Jairam Sravan, a staunch patkari in Jaikheda village of Nasik district in Maharashtra, is now redefining his life. For 11 years now, he has had no patkari work to do. First, the irrigation department took over. Then, the bhandara broke down and the main canal got clogged and blocked up. Farmers sold off their lands. "I have to look for an alternative livelihood," he says. Says S G Bhogle, faculty of social science, Water and Land Management Institute (WALMI), Aurangabad, "Due to huge water interception upstream [by dams], the phad system as well as the water managers are in a state of collapse."
The report of the irrigation department at Sakri, Dhule district, is symptomatic of the decay. Just before Independence, there were 66 bhandaras on the Panjhra river in Dhule districts, with a command area of 5569 hectares (ha). A study of the Panjhra project in 1964 recorded about 45 functional bhandaras. When the Panjhra Medium Irrigation Project came up in 1971, most bhandaras downstream became non-functional. Today, the patkari or jagliya tends to a mere 1500 ha. Except in a few villages, a management practice first evolved in the 17th century has ceased to exist.
On March 10, 2003 the Dhan Foundation organised a convention of water managers in Madurai, Tamil Nadu. 1000-odd neerkattis gathered to tell a story which contained the same message: neerkattis were on the verge of extinction.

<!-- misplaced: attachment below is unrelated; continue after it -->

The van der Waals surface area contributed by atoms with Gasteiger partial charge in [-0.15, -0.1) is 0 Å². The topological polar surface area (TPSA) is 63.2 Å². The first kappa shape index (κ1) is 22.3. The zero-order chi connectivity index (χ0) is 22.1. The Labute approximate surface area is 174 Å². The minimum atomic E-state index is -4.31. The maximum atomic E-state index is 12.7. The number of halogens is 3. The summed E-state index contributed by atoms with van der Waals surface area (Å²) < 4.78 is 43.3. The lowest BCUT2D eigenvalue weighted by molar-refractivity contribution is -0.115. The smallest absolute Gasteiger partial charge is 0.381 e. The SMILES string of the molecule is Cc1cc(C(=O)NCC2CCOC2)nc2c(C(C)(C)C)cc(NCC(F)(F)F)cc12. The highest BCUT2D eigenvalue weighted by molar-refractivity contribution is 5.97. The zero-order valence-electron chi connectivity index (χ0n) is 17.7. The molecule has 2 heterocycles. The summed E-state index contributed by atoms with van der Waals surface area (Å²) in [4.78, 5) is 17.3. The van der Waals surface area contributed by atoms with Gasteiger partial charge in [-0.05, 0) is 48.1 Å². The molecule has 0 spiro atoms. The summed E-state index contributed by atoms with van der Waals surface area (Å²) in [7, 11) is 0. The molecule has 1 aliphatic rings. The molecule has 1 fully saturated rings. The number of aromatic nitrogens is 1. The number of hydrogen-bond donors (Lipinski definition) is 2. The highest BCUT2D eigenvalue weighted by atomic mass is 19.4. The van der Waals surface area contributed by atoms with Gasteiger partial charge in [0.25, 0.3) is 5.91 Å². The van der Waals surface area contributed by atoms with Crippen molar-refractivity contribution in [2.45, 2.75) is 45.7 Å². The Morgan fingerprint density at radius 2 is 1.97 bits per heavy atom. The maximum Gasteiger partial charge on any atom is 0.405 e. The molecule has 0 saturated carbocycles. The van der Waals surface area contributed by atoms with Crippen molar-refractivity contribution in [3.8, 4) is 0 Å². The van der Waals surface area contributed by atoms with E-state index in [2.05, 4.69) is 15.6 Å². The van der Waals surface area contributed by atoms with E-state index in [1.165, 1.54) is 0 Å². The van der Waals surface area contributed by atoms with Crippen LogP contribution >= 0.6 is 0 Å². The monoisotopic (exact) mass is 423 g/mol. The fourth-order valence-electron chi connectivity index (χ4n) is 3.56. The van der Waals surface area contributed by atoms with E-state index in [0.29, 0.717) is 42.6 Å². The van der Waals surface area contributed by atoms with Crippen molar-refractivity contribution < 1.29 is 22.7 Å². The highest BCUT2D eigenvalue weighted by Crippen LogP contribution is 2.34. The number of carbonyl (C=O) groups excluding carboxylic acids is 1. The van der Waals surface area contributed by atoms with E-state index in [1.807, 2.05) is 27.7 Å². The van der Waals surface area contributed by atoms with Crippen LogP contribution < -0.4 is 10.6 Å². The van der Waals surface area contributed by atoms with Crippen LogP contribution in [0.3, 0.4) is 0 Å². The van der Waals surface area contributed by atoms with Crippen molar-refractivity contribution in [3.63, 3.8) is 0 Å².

In 1950, in Tamil Nadu, Andhra Pradesh and Karnataka, neerkattis helped irrigate 4.15 million ha of land (18.6 per cent of India's net irrigated area at that time) By 1990, the area had shrunk to 2.9 million ha. Neerkattis used to manage 1,60,000 tanks in the three states. But now, as the Dhan Foundation's estimate shows, they look after a paltry 1000. Says A Vaidyanathan, former director of Madras Institute of Development Studies, "The intervention of government in irrigation is the sole reason for the decline of the neerkattis."
Post-Independence, India's hydraulic environment underwent a major change. Large dams, canals, and irrigation departments replaced the water managers. Overall, there was a great expansion of government control over irrigation. Says S M Ratnevel, retired chief engineer of the Public Works Department, Tamil Nadu, "In the process government forgot the traditional managers and they are not serious in rehabilitating them."
A major reason for this decline, especially in the three southern Indian states, was the shift in government policy of focussing on groundwater rather than surface water. The emergence of well-driven irrigation ensured farmers lost interest in tanks, and their management. A well is a private resource; a tank, on the other hand, is a common property. Moreover, well irrigation is more stable and reliable. So farmers preferred individually owned wells rather than community owned tanks.
Consider the scenario in tank-irrigated Andhra Pradesh. In 1955-56, when the state was formed, there were 58,527 tanks irrigating about 10.68 lakh ha of land, or two-fifths of the state's total irrigated area. Since then, the number of tanks have increased (70,000 in 1993-1994), but - amazingly - the area under tank irrigation has declined to 8.62 lakh ha. Why is this so? It is so because, in the same period, the area irrigated under wells increased from 2.84 per cent to 9.03 per cent, and the area irrigated under tube wells increased from 0.66 lakh ha in 1970-71 to 7.73 lakh ha in 1998-99.